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Last modified 07/01/2008



Our understanding of the Old Testament is in crisis. The tide of Biblical Criticism and archaeology has eroded our sense of divine action, or of divinity acting in history. Traditionalists are frozen in biblical literalism, and heading over a cliff oblivious to their situation, while arrogant Darwinian reductionism only compounds the confusion by offering no insight into religion beyond the Social Darwinist vulgarity of the cadres of scientism.

 One of the most remarkable aspects of the study of the eonic effect is the perspective given on the riddle of the Old Testament. Suddenly the pieces of a puzzle fall into place and we see the context, moment, and significance of that mysterious document that tradition takes for granted, but whose historical basis is increasingly challenged by the rise of Biblical archaeology. In fact in our account those challenges actually come into their own as the interaction of historical fact and mythology begin to clarify themselves. And then we see something remarkable, from a secular perspective, an incident in the 'eonic evolution of religion'. 

And yet the account recorded in the Bible resists the standard secularist treatment. The resolution to the enigma lies in seeing the chronicle given in light of the eonic effect. Our approach is neither theistic, atheistic or agnostic. We simply stand back and perform periodization analysis, based on the eonic model (itself a periodization framework), on the incidents that constitute the core history. The result is an elegant wonder of systems analysis, and clarifies at once the puzzle left to us by its redactors.  

There is something odd about this approach. Systems analysis applied to Biblical history?  It seems rather there is nothing like a good old narrative tale to induce conviction, and the Bible was a smashing success with this set of tactics, but the clock is ticking on epic sagas, and in the end, a series of abstractions from systems analysis might release us from the mesmerizing quality of such a narrative. Neither a mechanical nor a design argument will succeed with this stubborn data of an 'age of revelation' stubbornly recorded by observers and agents of that period. A new kind of model can help us to see the data as if for the first time. A discrete-continuous model applied to one of history's most famous chronicles thus seems at first a strange approach to the question of religion. But in fact the model seems almost tailor-made for the data, and the result is a kind of 'time and motion'  analysis of one of the enigmas of world history. We can adopt a secular stance, we have no other option, and the study of the eonic effect does, subject to a clarification of what we mean by the term 'secular', demand that, but it must be admitted that after all of the mythology has been stripped away, what is left is still enough to leave our secularist with something that 'doesn't compute' in the agenda of scientism. It doesn't quite add up, and the redactors of the 'holy book'  were on to something, the strangeness of the history they could but look back upon in wonder. Their account, streamlined in a dynamical abstraction, faithfully reflects the findings of the eonic model, the more so since they had no conception of the eonic effect. The result, if we compensate with a judicious pruning using the rapidly emerging data of archaeology, is almost more remarkable than the epic tales of the miraculous that have entered just as surely as they entered the Greek epic's (purported) tales of the Trojan war.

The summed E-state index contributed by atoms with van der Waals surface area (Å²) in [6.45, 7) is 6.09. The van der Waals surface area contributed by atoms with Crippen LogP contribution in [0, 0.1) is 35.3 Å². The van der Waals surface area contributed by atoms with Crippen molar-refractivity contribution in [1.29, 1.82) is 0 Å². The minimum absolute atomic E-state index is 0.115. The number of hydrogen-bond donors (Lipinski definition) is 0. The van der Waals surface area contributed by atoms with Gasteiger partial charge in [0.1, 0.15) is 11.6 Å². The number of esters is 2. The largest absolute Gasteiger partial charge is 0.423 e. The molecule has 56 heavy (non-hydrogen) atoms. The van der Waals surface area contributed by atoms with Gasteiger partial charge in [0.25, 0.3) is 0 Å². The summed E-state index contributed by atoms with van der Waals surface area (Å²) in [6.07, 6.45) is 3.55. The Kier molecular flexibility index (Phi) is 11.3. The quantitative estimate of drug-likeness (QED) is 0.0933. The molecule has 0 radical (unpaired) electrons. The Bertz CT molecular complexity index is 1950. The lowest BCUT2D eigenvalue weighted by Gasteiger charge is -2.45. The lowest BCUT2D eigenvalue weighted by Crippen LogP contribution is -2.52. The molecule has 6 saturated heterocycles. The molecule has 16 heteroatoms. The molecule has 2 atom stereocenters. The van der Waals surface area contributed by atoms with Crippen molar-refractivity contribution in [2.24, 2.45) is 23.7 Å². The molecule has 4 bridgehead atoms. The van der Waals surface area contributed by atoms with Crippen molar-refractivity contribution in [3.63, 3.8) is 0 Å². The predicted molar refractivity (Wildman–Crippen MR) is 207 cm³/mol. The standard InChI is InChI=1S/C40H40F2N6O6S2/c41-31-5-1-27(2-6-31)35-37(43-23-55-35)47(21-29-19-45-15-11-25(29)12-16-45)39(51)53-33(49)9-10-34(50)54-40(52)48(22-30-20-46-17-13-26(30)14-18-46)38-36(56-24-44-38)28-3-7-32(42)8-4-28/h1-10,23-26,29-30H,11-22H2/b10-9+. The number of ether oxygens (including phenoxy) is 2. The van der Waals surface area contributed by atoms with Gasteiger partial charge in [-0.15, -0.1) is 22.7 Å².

Basically the redactors of the Old Testament were saying that a 'funny something in the sky' induced a social transformation in a particular region in Canaan. We wouldn't quite put it that way, but they were right to see that something had derandomized historical stream history. Those redactors further knew the dangers of theistic reference and attempted, with zero success, to stem the tide of theistic gibberish with abstract tokens in a glyph of austere reference, at the threshold of spoken terms, IHVH. We should take due note of that  honorable hope, and consider that systems analysis might do the job better at one stroke. So be it. The age of gibberish 'god talk' ought to come to an end. 

A nice feature of the eonic model is that it leaves the data alone, so to speak, and one way to unlock the riddle it models is to see the isomorphism with the Greek Axial transition, and then a similar analysis of the Indian Axial, which is unfortunately less well documented. But that still leaves the considerable effort involved in arriving at that data! We can't map the data suggested in the Old Testament onto the model, unless we can verify its historicity. We can cite a work such as The Bible Unearthed, by Silberman and Finkelstein, as one recent summary of the emerging picture of the histories of Israel/Judah. The point is that the Old Testament gives the game away for us in the rough overall architecture of periodization implied in its account, and we can see that this does approximate the known facts. 

The basic point is the context of the Axial Age and the appearance of a new branch of cultural tradition in that context. Thus the mystery of the Old Testament and the people it describes is transferred to that of the Axial phenomenon, thence of the eonic effect itself. The core issue is the sudden transformation that occurs in the indicated time interval of the Axial Age, as against the lead up period prior to that, and the follow up period in its wake.  Once we analyze those separate pieces, the riddle begins to resolve itself, although not completely. 

It thus becomes possible, although the obstacle course of traditionalist protest might prove considerable, to reconsider the Old Testament in its new interpretation, as a chapter in a greater universal history of the emergence of civilization and the 'evolution' of religion.